Losing a loved one can be a challenging time and it can be even harder if you suspect that their will does not reflect their true wishes. Lodders’ contentious probate specialist, Caroline Cowley, explains.
More and more, we’re seeing challenges to the validity of wills on the grounds of mental incapacity. For a will to be valid, the maker of the will (known as the testator) must have testamentary capacity. This is sometimes referred to as “being of sound mind”.
A common situation where this happens is when the testator is suffering from Alzheimer’s disease. As the number of age-related illnesses like dementia increase, so do the number of contested wills. Importantly though, the presence of a degenerative disease does not automatically mean the testator is unable to make a will.
What makes a will valid?
Section 9 of the Wills Act 1837 states that in order for it to be valid, a will must be:
- in writing;
- signed by the testator and acknowledged in the presence of at least 2 witnesses; and
- the testator must intend when signing the will that it should be valid.
If there is concern about will validity, the first step is to check that it’s been properly executed. This may involve contacting witnesses to get further detail about the circumstances of its execution. A court will also consider any previous valid wills made by the testator.
How do the courts determine mental capacity?
The person bringing the challenge must raise a genuine suspicion that the testator lacked capacity. If they achieve this, the burden of proof passes back to those who claim the will is valid.
According to the Mental Capacity Act 2005, a person lacks capacity if, at the time in question, he is unable to make a decision for himself because of an impairment of, or a disturbance in, the functioning of the mind or brain.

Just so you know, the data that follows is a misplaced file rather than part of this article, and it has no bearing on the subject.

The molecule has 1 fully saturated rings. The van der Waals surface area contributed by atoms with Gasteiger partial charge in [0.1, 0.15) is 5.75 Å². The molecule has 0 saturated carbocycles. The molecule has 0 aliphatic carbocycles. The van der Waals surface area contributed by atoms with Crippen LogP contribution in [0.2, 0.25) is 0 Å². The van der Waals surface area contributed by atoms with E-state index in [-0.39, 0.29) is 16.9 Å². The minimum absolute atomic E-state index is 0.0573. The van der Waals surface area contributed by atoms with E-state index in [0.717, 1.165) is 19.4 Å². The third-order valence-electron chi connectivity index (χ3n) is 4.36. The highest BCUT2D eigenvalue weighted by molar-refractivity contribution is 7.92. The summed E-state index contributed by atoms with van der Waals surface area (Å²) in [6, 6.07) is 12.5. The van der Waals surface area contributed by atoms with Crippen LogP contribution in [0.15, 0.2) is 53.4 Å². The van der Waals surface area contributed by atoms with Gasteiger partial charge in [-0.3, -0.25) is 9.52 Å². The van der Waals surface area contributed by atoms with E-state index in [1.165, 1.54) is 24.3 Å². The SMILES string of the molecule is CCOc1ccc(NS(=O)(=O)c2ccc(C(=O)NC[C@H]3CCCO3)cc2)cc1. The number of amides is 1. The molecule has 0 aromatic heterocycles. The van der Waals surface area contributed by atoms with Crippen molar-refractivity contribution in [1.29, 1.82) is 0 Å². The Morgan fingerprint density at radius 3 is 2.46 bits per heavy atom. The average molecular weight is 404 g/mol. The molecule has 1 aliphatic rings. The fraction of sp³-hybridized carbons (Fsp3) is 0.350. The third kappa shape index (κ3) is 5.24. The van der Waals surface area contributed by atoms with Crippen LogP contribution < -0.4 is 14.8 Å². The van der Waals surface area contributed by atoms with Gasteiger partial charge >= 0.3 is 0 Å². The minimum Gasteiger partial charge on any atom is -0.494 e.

In practice, this means that judges may apply a test from the case of Banks v Goodfellow. This states that at the time the testator signed the will, he must:
- understand the nature of making a will and its effect
- understand the extent of his property
- comprehend and appreciate the claims to which he ought to give effect
- have no disorder of the mind which ‘shall poison his affections, pervert his sense of right, or his will in disposing of this property’
How to avoid someone contesting your will
- You can request a note from your doctor to confirm that you have testamentary capacity.
- You can use a qualified professional to prepare the will for you – choose someone who is a member of Solicitors for the Elderly.
- If you’re leaving someone out of your will, explain why. You can tell your solicitor to make a note, or you can write a letter for the disappointed beneficiary.
You should also consider getting a Lasting Power of Attorney (LPA) drawn up. You can read more about LPA’s on the Lodders blog here.
For more information, please contact Caroline Cowley.